When people become stressed, their bodies can respond by sweating.
When people become stressed, their bodies can respond by sweating. Now, researchers at the University of Missouri are monitoring how much adolescents severely affected by autism sweat in order to better understand when behavioral issues, such as aggression, are likely to occur.
Bradley Ferguson analyzed the stress levels of eight adolescents who are severely affected by autism spectrum disorder at The Center for Discovery, a residential facility in New York that provides advanced care and research for individuals with complex conditions. Using wrist and ankle monitors, Ferguson found that there was a rise in the body’s electrodermal activity – which results from increased levels of sweat – 60% of the time before an individual showed behavioral issues.
“A spike in electrodermal activity is telling us that the individual’s body is reacting physiologically to something that is stressful, which could be their internal state, something in the environment, or a combination of the two,” said Ferguson, assistant research professor in the departments of health psychology, radiology and the Thompson Center for Autism and Neurodevelopmental Disorders. “If parents or caregivers are notified ahead of time that their child’s stress levels are rising, they might have a chance to intervene and de-escalate the situation before problem behaviors occur.”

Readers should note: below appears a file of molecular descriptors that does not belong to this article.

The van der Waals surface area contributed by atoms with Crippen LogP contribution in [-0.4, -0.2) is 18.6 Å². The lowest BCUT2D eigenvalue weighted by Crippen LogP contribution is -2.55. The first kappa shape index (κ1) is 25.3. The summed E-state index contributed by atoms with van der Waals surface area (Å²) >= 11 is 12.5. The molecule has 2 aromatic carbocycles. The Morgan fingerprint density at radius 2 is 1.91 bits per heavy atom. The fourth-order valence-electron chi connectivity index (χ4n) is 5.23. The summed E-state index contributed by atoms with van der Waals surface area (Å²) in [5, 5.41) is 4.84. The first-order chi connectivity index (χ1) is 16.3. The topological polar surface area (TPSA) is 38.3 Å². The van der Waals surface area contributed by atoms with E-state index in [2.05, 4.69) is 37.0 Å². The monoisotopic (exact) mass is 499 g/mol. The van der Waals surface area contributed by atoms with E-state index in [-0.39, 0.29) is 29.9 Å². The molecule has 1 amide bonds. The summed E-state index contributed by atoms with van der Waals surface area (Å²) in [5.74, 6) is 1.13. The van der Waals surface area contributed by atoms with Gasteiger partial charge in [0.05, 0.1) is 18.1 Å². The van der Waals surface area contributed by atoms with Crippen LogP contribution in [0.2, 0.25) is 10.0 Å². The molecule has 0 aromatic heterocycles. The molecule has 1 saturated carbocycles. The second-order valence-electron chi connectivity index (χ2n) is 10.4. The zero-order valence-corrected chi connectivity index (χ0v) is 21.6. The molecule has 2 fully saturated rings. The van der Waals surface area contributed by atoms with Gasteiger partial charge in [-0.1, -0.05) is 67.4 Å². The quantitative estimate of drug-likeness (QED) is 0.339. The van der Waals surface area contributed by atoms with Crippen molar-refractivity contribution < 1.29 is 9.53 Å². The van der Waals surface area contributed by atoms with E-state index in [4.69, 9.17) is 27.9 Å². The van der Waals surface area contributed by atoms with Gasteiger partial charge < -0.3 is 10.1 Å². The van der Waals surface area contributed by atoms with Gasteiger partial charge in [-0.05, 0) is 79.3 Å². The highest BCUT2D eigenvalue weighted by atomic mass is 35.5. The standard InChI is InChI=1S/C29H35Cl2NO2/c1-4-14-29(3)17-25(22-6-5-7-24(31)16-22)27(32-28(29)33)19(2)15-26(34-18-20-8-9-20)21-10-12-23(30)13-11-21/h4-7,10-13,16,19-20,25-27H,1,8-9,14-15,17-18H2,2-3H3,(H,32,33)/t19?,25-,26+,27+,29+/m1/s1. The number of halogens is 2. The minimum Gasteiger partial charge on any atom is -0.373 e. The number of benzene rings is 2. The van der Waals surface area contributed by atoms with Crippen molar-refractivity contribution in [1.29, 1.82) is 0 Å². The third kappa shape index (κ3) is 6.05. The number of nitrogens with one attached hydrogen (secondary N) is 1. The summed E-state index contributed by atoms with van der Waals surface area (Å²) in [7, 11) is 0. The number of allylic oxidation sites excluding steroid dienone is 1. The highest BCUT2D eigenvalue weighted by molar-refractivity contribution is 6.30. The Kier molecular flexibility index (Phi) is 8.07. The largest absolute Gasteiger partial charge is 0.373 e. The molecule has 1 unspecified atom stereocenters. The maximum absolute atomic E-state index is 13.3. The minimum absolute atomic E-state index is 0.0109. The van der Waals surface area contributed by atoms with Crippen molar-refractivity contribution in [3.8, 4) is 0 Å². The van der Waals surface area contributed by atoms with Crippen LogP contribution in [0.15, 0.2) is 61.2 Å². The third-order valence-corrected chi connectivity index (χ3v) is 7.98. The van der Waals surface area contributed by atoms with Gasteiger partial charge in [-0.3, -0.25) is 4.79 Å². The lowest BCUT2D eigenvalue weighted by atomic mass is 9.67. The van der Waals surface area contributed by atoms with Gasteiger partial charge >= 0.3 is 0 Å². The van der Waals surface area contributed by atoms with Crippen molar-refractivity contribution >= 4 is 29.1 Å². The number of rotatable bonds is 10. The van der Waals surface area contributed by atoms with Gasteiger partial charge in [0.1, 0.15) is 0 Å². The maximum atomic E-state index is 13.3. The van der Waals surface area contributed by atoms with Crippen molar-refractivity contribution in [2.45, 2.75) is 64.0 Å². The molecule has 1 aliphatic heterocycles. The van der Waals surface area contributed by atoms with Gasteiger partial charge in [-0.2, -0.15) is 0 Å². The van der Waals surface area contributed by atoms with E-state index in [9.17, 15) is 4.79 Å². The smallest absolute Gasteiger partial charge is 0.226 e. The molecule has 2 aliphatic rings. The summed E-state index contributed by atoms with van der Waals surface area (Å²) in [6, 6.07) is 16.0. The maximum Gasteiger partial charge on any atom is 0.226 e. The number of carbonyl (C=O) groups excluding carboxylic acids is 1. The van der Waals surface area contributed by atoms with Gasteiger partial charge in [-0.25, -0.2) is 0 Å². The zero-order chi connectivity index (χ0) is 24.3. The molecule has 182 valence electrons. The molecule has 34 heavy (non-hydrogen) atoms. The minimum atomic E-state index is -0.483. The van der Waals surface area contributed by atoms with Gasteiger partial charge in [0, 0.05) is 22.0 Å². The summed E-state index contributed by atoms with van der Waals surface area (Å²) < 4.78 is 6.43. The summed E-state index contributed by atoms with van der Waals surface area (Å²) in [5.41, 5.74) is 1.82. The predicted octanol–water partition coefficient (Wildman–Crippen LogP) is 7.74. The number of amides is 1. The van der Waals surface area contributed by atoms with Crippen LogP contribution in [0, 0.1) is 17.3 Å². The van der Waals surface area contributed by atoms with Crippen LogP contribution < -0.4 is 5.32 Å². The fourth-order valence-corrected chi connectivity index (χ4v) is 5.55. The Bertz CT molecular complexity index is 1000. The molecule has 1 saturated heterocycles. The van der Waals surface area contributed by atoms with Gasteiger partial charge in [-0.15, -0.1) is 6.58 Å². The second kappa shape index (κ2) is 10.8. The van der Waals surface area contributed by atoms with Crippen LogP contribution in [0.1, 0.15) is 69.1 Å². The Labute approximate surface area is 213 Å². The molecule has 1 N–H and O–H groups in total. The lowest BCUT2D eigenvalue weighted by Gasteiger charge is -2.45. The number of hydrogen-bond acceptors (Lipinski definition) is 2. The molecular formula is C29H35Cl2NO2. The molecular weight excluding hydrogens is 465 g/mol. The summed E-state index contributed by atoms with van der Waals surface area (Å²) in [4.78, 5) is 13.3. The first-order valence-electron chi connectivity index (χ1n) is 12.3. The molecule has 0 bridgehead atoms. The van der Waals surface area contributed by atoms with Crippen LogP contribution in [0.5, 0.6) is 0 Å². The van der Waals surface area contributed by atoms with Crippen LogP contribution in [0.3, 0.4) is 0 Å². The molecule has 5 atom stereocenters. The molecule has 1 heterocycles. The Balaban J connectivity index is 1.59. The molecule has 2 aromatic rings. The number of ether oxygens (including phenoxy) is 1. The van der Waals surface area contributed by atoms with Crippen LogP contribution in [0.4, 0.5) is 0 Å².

Ferguson explained that possible intervention methods could include removing the child from the environment or activity that is causing the stress, as well as providing access to an item that the child enjoys interacting with in an effort to calm them.
Read more at University of Missouri-Columbia
Image: Using wrist and ankle monitors, Ferguson found that there was a rise in the body's electrodermal activity - which results from increased levels of sweat - 60% of the time before an individual showed behavioral issues. (Credit: MU News Bureau)